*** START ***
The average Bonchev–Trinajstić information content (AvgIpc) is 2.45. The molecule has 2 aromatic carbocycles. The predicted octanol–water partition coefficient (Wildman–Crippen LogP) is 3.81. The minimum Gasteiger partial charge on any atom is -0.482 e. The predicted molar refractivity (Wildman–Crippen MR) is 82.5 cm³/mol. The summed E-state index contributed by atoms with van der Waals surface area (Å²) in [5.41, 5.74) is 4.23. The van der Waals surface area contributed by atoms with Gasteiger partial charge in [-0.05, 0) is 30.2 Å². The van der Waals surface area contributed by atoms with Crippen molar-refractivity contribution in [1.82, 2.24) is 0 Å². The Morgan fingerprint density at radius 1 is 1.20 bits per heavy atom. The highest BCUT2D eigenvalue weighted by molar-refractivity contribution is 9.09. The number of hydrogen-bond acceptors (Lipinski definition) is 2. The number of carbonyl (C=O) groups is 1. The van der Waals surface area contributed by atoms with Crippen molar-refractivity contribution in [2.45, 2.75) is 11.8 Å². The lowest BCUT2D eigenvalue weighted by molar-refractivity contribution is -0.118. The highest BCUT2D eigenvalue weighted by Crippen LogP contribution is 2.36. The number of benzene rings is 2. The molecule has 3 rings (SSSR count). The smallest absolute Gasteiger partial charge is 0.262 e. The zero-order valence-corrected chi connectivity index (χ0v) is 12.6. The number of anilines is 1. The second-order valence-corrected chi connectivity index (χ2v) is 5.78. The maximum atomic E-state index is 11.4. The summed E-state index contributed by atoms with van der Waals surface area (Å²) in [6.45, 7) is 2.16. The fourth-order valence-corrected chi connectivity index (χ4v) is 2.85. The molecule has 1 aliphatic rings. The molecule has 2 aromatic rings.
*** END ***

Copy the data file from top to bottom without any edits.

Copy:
The average Bonchev–Trinajstić information content (AvgIpc) is 2.45. The molecule has 2 aromatic carbocycles. The predicted octanol–water partition coefficient (Wildman–Crippen LogP) is 3.81. The minimum Gasteiger partial charge on any atom is -0.482 e. The predicted molar refractivity (Wildman–Crippen MR) is 82.5 cm³/mol. The summed E-state index contributed by atoms with van der Waals surface area (Å²) in [5.41, 5.74) is 4.23. The van der Waals surface area contributed by atoms with Gasteiger partial charge in [-0.05, 0) is 30.2 Å². The van der Waals surface area contributed by atoms with Crippen molar-refractivity contribution in [1.82, 2.24) is 0 Å². The Morgan fingerprint density at radius 1 is 1.20 bits per heavy atom. The highest BCUT2D eigenvalue weighted by molar-refractivity contribution is 9.09. The number of hydrogen-bond acceptors (Lipinski definition) is 2. The number of carbonyl (C=O) groups is 1. The van der Waals surface area contributed by atoms with Crippen molar-refractivity contribution in [2.45, 2.75) is 11.8 Å². The lowest BCUT2D eigenvalue weighted by molar-refractivity contribution is -0.118. The highest BCUT2D eigenvalue weighted by Crippen LogP contribution is 2.36. The number of benzene rings is 2. The molecule has 3 rings (SSSR count). The smallest absolute Gasteiger partial charge is 0.262 e. The zero-order valence-corrected chi connectivity index (χ0v) is 12.6. The number of anilines is 1. The second-order valence-corrected chi connectivity index (χ2v) is 5.78. The maximum atomic E-state index is 11.4. The summed E-state index contributed by atoms with van der Waals surface area (Å²) in [6.45, 7) is 2.16. The fourth-order valence-corrected chi connectivity index (χ4v) is 2.85. The molecule has 1 aliphatic rings. The molecule has 2 aromatic rings.